Melbourne International Film Festival 2014

God Help the Girl, MIFF 2014

0 Comments 12 August 2014

God Help the Girl is the directorial debut of Belle and Sebastian frontman Stuart Murdoch, and the culmination of a long running creative project. Eve (Emily Browning) checks herself out of hospital, despite her still fragile mental health, and attempts to get her life/musical career back on track. She forms a band with fellow misfits, Cassie and James (Hannah Murray, Olly Alexander), and tries to maintain her new life of cuteness and capability. A musical of sorts, using material from the female vocal-driven project of the same name, God Help the Girl doesn’t quite know what to be.

It is hard to deny that the music in this film is great. Murdoch’s brand of sweet, soothing indie pop is intoxicating, and it is well showcased. The cast fit their musical parts remarkably well and, backed by members of Murdoch’s actual band, each number comes together nicely.

The core of the ensemble take to their three level podium graciously. Browning, Alexander and Murray each know how much to give and how much to hold back. They are a strong trio. Flawlessly attractive and charismatic, their chemistry is strong and their connections feel genuine. Browning’s Eve is nuanced, contrary and surprisingly likeable. And her voice is good, even rivalling Catherine Ireton’s on the original album. Honestly, watching everyone skip, whistle and click through Murdoch’s oeuvre is a pleasure. But it isn’t quite enough.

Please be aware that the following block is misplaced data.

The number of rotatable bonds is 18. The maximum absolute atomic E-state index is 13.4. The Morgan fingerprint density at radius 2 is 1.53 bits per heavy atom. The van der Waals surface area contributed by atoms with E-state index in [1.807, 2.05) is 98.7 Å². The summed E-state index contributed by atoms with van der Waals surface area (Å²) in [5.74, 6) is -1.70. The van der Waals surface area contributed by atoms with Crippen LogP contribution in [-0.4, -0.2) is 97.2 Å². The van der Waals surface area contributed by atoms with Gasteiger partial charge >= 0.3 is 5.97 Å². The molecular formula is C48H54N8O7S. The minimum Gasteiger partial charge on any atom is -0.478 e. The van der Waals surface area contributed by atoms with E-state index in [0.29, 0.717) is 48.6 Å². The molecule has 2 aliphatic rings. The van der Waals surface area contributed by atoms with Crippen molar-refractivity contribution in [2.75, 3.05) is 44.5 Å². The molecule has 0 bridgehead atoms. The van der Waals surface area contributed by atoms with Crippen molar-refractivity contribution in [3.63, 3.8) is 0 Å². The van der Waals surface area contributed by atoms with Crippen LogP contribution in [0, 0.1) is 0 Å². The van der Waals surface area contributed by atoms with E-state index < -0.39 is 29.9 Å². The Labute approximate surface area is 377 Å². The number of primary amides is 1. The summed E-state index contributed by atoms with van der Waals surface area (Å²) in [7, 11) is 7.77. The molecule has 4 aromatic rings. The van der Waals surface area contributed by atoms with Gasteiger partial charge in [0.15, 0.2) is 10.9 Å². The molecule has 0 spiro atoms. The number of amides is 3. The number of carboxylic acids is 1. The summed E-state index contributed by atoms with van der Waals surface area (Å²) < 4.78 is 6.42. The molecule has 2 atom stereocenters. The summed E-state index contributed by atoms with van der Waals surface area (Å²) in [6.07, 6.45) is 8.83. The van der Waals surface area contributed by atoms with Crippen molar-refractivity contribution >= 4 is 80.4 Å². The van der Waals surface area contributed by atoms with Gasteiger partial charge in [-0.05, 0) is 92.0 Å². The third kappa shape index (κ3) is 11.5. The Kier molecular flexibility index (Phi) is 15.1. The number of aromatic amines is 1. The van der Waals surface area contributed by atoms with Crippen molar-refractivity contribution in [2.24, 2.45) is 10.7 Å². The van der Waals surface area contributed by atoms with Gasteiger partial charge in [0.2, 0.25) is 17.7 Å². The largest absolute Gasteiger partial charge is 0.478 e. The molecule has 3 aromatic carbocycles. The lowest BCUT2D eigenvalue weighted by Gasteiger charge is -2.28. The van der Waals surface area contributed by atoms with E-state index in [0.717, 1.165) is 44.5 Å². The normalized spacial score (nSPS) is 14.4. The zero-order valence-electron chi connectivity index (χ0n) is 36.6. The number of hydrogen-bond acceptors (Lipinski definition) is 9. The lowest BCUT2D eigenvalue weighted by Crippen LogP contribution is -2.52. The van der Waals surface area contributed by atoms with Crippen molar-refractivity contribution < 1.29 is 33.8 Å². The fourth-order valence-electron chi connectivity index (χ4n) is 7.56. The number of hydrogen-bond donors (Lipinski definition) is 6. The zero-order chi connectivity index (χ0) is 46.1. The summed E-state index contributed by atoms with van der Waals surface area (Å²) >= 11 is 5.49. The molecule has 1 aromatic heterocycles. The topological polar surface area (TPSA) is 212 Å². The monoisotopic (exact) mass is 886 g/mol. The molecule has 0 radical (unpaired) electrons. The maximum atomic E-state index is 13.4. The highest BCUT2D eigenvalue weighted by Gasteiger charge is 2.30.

The fact that God Help the Girl is a film feels kind of incidental, as though it’s just another medium to explore this idea in. The plot is a little confused and unfocused at times, and often seems like a vehicle for cuteness and whimsy: ‘Let’s ride a tandem bike!’ or ‘Let’s watch a puppy running!’ or ‘Let’s put some cuties in knee-highs and neck-ties!’ (not complaining about that last one). And all these things are good, or could be. Murdoch has a pleasant aesthetic to his work, and his style is in keeping with his music. However, without a strong plot or a clear goal, our attention wavers between each song and adventure. These intermissions hold back what could be a great film. When a character bursts into song in a film, it should feel as if they have no other way to express themselves. But without adequate emotional build-up beforehand, Murdoch’s songs lack the urgency needed to drive the plot forward.

To be fair, this is Stuart Murdoch’s directorial debut. And he does show promise. In terms of tone and aesthetic, this film is comparable to Richard Ayoade’s debut, Submarine (2010), and its shortcomings are similar. But unlike Submarine, Murdoch’s film doesn’t quite feel complete. Hopefully this isn’t the last we’ve heard from Murdoch on this project because, as it is (and as nice as it looks and sounds), God Help the Girl needs a little help.

3/5 stars


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Lyricist/Linguist. Pauper/Prince. Grandiose/Deluded.

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